A rescue plan threatens to divide Flint and Silver. Max learns the true price of freedom. Rackham seeks his prey. The Walrus enters uncharted territory.
(Summary provided by starz.com)
BEST FLINT MOMENT
Oh MAN is it rewarding to get back to basics – Flint telling a story and earning himself an ally. It’s fitting that here at the end of the show, Flint gets explicit about his storytelling habit. By spinning a story, fictional or true, the storyteller can control a situation while being above the influence of the story itself. This is Flint at his best, controlling the narrative and getting shit done!
TODAY’S RUNNER UP
Max! She gets everything she has wanted – a partnership with a powerful woman that guarantees her control of Nassau. But she rejects it, realizing that it isn’t, in fact, everything that she wants. Power without love turns out to be more hollow than she expected, and she gives up the most powerful position in her world on the off chance that she might someday reconnect with Anne. I can’t think of anything more romantic, and it’s no wonder that Anne extends her hand to Max, both symbolically and physically.
Grandma Guthrie asks Max, “How well did you know my granddaughter?” and you can literally see the panic cross Max’s face as she imagines their more elicit activities being made known to Eleanor’s grandmother.
Israel Hands explicitly tells Silver that “the crown cannot be shared.” Although Silver initially denies this, the episode itself seems to support this claim. We’ve been led to believe that Flint and Silver are equal partners, but until this point, they’ve never really disagreed. Now that their goals are diametrically opposed to each other, it seems that their partnership was just another iteration of Flint as captain and Silver as quartermaster.
The deeper question is this: does the show want us to believe that this is inevitable? Can any partnership truly be equal? To be sure, the most reliable relational characteristic of this show is that partners will betray one another. There is, however, one glaring exception to this pattern: Jack and Anne. Every time one of them “betrays” the other (Anne sleeping with Max, Jack accepting a captaincy without Anne on the crew), they forgive each other, accept their new reality, and recommit themselves to the other. But this kind of partnership is extremely rare, both in Black Sails and in real life.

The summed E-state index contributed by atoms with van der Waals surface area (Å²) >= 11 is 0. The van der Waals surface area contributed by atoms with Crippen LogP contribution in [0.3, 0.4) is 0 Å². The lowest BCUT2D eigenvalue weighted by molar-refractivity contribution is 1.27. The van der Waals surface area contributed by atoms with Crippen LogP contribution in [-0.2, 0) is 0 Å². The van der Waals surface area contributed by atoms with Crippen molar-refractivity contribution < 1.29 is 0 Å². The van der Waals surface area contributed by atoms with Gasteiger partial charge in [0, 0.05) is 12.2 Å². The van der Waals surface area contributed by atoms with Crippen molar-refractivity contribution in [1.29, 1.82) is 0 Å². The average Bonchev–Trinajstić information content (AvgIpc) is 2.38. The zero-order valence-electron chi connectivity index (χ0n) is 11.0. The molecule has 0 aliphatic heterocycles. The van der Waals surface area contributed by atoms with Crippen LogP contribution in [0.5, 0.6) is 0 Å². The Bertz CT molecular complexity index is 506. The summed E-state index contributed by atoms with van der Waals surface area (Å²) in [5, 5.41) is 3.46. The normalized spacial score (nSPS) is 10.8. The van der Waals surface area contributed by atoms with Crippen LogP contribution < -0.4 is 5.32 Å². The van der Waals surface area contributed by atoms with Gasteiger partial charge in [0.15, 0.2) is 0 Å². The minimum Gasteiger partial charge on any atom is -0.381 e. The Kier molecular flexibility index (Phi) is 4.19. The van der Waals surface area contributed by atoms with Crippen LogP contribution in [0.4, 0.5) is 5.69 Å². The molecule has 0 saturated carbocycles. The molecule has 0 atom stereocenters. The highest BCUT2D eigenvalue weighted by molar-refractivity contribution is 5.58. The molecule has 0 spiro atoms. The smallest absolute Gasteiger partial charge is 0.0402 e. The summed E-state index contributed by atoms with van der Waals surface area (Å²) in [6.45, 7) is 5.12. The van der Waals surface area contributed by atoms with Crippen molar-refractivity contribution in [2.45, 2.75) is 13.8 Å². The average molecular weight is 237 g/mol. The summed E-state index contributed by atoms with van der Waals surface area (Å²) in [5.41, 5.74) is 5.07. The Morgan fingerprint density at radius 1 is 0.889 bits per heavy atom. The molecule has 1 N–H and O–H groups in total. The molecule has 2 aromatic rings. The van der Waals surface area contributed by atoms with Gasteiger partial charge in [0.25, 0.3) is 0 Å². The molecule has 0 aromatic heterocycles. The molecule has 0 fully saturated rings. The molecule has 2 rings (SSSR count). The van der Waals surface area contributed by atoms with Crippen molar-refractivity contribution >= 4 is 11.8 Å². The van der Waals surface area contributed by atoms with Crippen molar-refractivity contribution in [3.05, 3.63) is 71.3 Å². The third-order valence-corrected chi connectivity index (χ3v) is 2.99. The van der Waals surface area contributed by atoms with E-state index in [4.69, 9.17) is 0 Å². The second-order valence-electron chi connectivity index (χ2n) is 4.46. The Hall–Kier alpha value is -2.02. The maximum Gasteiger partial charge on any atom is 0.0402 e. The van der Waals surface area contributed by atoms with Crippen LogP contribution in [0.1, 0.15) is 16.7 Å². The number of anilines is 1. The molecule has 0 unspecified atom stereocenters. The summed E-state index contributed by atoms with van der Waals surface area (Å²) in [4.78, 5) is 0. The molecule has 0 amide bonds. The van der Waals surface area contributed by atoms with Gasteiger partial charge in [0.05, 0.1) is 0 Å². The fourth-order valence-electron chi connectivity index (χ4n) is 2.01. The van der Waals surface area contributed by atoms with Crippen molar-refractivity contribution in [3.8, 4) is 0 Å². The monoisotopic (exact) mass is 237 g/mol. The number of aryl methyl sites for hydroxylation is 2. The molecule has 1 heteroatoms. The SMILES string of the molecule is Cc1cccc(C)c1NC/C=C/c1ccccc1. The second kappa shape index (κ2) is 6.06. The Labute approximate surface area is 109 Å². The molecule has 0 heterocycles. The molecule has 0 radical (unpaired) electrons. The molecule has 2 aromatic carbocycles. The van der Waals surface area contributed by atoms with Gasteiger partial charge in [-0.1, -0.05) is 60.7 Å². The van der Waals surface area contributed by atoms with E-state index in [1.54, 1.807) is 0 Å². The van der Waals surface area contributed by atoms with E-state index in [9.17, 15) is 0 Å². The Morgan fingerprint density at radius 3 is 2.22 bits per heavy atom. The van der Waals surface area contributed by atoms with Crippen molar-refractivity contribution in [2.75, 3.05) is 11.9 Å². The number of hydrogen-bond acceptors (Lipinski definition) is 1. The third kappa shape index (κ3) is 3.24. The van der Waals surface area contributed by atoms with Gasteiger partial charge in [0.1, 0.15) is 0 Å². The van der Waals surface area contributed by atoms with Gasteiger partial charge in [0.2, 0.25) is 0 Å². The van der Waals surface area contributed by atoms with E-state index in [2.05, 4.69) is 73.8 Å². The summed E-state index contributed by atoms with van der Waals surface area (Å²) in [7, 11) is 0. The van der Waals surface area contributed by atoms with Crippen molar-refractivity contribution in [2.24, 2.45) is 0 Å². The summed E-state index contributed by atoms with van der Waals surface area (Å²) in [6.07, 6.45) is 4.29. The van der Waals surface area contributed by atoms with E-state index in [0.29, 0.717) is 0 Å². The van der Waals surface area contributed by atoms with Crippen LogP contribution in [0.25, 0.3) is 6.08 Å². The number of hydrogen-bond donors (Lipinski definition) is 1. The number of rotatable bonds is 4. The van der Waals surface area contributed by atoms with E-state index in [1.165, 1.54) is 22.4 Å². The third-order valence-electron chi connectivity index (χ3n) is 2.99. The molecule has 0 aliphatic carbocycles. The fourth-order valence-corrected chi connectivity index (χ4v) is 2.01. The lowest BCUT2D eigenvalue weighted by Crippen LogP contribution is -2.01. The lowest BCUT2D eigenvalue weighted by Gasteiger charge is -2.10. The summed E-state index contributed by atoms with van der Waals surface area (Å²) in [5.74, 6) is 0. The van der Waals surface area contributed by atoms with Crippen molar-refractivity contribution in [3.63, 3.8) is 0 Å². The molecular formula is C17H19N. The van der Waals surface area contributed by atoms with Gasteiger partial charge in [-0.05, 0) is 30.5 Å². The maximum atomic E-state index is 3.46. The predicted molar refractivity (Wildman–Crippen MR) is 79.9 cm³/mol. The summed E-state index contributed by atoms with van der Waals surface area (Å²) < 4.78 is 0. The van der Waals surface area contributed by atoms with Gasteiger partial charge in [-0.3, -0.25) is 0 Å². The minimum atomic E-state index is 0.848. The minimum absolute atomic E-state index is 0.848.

- Billy told Woodes Rogers that he would find Avery’s journals in Flint’s cellar. How in the world did Billy know they were there? Never mind, I can imagine that the MOMENT Billy had control of Flint’s house as a home base, he scoured through every single one of his possessions.
- I do admire Rogers for making his ambivalent feelings for Billy very clear by almost shooting him in the head.
- Silver asks Flint what lies beyond the war, afraid that, “What if the result of this war isn’t beyond the horror? What if it is the horror itself?” The answer Flint gives is one of the most beautiful lines in the show.
“If we are to truly reach a moment where we might be finished with England, cleared away to make room for something else, there most certainly lies a dark moment between here and there. A moment of terror where everything appears to be without hope. I know this. But I cannot believe that that is all there is. I cannot believe we are so poorly made as that, incapable of surviving in the state to which we are born, grown so used to the yoke that there can be no progress without it.”
- Flint is, at heart, an optimist. This is why he is so compelling a protagonist. Even when he’s doing horrible things, even when he loses his hope, we know that it’s there – a belief that something better than what currently exists can be attained. God, I love him.
- Flint has no aspirations to be king, making explicit his apparent lack of concern about Silver’s new title. He sees Silver and Madi as leaders of the New Nassau, leaving us to understand that perhaps he is once more dreaming of walking inland to a place in which oars are mistaken for shovels…or dying in the process of getting them their power.
- Which, okay. Is Silver the best of them? Really? I’ve never really been a huge Silver stan, so…am I missing something? The Madi love I entirely agree with (“She’s as wise as her father, she’s as strong as her mother”), but this statement about Silver seems hyperbolic.